These collaborations were set up easily from the NIMR at Mill Hill, within the last three years since I returned to the UK. Importantly, I did not require my laboratory to be embedded in the institutions I am collaborating with. Thus, I suggest that you consider how the research funds of the UK and the MRC would be best used to achieve the MRC Vision, and maintain and increase the UK excellence in Biomedical Research by taking advantage of already existing successful operations such as NIMR and funding enhanced interactions between such research institutes with translational/clinical centres, whilst maintaining the current expertise and advantages of the Mill Hill Site.

4.  Dangers of dismantling the NIMR by a move to Central London

    (a)  Dismantling an Institute such as the NIMR by a move to Central London promises to stifle an important future need for UK. Biomedical Research by reducing and restricting the Animal Facilities and Expertise, as well as the Containment Facilities that currently exist on the Mill Hill site.

    (b)  Movement of the NIMR is likely to result in the exodus of many of its scientists, many to locations abroad.

    (c)  Restricting the interactions of the NIMR with one London Institution by placing this MRC Institute within the confines of one University/Hospital could greatly reduce its collaborations with clinical research laboratories. My own experience (please see above) and those of other NIMR researchers, is that it is very easy to set up productive collaborations with a vast number of London and other UK Institutes/Universities (ICH, UCL, GKT, Imperial College, London—to name but a few, and other countries including developing countries such as in Africa and Asia) from the Mill Hill site. This is completely in keeping with the MRC Vision.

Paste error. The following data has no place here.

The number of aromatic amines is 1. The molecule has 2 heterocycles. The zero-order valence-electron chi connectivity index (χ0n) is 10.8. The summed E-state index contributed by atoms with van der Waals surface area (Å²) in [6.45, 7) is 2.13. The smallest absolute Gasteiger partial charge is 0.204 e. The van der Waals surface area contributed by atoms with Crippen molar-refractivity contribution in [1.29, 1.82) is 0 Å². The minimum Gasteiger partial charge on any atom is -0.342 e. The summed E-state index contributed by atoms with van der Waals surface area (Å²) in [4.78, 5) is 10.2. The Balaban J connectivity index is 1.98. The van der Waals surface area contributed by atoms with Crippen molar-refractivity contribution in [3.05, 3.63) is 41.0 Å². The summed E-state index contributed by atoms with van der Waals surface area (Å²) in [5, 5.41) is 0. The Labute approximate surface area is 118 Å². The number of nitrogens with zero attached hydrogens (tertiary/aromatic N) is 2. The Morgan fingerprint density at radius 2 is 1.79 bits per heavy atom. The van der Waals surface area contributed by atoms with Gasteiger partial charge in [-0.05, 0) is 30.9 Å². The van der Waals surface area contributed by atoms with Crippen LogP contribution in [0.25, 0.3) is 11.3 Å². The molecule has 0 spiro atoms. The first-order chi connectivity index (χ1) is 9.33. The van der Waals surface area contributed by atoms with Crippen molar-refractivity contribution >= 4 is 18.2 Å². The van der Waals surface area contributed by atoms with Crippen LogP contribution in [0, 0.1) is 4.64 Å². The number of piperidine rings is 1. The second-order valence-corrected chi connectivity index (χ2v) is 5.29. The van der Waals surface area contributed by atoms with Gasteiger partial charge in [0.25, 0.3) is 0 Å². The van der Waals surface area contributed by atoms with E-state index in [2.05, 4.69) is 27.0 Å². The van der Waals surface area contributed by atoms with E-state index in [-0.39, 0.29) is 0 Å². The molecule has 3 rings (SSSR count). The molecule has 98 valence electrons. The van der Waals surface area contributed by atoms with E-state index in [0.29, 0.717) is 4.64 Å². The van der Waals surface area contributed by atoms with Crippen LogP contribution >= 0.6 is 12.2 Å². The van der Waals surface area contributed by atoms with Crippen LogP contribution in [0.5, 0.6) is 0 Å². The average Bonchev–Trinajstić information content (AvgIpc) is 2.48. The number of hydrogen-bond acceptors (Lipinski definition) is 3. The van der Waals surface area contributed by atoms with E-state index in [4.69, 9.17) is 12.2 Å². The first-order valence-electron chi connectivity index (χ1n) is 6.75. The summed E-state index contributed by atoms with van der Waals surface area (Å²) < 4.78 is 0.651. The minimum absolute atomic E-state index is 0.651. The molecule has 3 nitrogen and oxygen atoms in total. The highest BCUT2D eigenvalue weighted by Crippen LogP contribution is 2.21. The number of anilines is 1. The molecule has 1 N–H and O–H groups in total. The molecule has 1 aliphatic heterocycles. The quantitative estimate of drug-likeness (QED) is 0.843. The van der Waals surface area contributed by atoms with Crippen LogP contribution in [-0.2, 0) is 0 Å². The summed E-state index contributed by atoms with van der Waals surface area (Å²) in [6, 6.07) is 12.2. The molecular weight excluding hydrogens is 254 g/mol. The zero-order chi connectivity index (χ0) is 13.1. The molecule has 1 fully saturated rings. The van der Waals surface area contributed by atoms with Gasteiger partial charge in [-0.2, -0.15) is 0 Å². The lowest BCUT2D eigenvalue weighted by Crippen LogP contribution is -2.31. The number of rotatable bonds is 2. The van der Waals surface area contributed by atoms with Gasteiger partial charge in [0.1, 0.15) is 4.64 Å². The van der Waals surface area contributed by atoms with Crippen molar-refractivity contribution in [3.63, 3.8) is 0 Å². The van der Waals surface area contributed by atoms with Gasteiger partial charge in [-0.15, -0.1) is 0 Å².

The reasons stated above and the overall cost of relocating the NIMR to a new building in central London, beg the question—are the MRC's plans for the renewed NIMR justified by hard evidence and will they really benefit Biomedical research in the UK?

  These are important practical concerns regarding the MRC proposals for the future of the NIMR. It is somewhat surprising that the expertise of researchers at the NIMR was not regarded by the MRC throughout the whole process of evaluating the future of the NIMR. In particular this would seem important for example in areas regarding animal issues and practicalities for animal research and its future in the next 20 years of Biomedical Research, of which NIMR researchers have great expertise. On this note, I would like to comment finally on what appears to have been a failure throughout the whole process with respect to the MRC evaluation of the possible options for the future of the NIMR. First, conclusions were arrived at by the Task Force and the MRC which apparently had disregarded feedback from (1) the Medical Research Council Task Force on NIMR Consultation with stakeholders, May 2004; and (2) the opinion of the NIMR staff (from discussions of the MRC with NIMR).

22 November 2004